In a quiet SXSW alcove, Aether demos its Cone music player
The hustle and bustle of SXSW can get quite overwhelming. At one corner of a room you see VCs chitchatting about God knows what. At another you see developers hatching some code-laden plan probably involving an app. All of this is happening in the center of downtown Austin replete with tall stoic buildings, a convention center straight from the 1980s, and Hiltons and Sheratons up the wazoo.
Hidden away nearly a mile south of all this commotion was a small party celebrating the launch of a new internet of things music device: the Aether Cone. Officially announced a few days ago, this sleek looking music player believes it has solved both the design and hardware issues intrinsic in music streaming from non-computers.
And when it comes to aesthetic, the event's venue perfectly complemented this idea. Participants were asked to meet in front of one of the large Austin hotels to meet with pedicab drivers who fervently peddled across a bridge and to the picturesque Hotel St. Cecilia. Partygoers then walked to a back courtyard surrounded by perfectly trimmed almost New England-y shrubbery with most artisanal hors d'oeuvres imaginable being served. And just a small handful of people were there quietly bantering to each other. Honestly, this was the perfect reprieve from SXSW I could have imagined.
There the company's co-founder Duncan Lamb, who has an extensive design background at companies like Nokia, talked my ear off about his project. It has been operating in stealth for about two years under the name the Morse Project. The problems he finds with most hardware products are what could be described as the little grits of sand that inhibit what would otherwise be a frictionless experience. For instance, let's say you wake up one morning and begin your morning routine. You'r in the kitchen making coffee and want to listen to some tunes. You have a music player, but it's connected to your Pandora. And, goddamnit, your iPhone is in your room! While this isn't the worst problem, obviously, it's still slightly annoying.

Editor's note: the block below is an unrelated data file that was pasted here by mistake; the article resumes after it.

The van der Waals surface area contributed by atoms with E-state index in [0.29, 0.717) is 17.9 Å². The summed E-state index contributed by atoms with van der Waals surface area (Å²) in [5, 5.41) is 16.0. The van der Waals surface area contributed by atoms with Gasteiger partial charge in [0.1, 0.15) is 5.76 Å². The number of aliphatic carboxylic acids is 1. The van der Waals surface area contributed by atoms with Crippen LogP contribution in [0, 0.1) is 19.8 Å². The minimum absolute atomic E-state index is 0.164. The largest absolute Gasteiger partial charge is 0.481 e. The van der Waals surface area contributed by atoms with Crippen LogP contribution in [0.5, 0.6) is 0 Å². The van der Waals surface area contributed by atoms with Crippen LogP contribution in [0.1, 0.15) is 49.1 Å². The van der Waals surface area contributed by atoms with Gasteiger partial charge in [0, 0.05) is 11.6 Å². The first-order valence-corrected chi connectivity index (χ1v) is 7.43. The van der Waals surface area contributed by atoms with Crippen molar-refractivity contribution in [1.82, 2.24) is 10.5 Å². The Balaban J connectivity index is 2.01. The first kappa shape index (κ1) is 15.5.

Aether co-founder Duncan Lamb showing off his nifty product
His answer to this, which is Aether's go-to feature, is to put all of the music-streaming capabilities into the device's hardware. So you go to the device, which can be always be ready and at attention on your kitchen counter, and just turn a knob and music comes on. If you want to request a song you can press the center and speak what you'd like to listen to. If you want something random just turn the front of the device and something will play; if you don't like it, turn it some more. The device will retail for $399.
The idea is to integrate with music streaming providers like Pandora, Spotify, SoundCloud, etc. Lamb was unable to announce which partnerships have been made thus far, but says an announcement is imminent.
He then presented attendees with a demo of the product, and, well, it worked. That is, music played. If we didn't like it, the music changed. Voila! The real question will be which streaming services sign. While some people are die-hard Spotify, others go are on team Pandora. And both services' playlists and functionalities are slightly different. He says that he wants to include as many as possible, but also wants the availabilities to complement each other. That is, people choose Pandora for a playlist, SoundCloud for lesser-known individual tracks, Spotify for full albums, etc. He wants this all to be available on his Cone. Will it? Well, that will probably dictate the success of the product.
What will also give it a boost is if a brick and mortar retailer, like the Apple Store, would feature it. And it just screams Apple; it is easy on the eyes as well as devilishly simple. It's truly just a circular cone with a rotating speaker head. Lamb says the device is also able to pick up user trends based on where they are listening to music, which is determined by wifi strength.
All in all, a very SXSW device and a slightly less intense environment. I left the hotel slightly calmer, thanks to the ambient surroundings, and prepared to be bombarded by more excessive stimuli upon my reentry. Let's hope I can survive.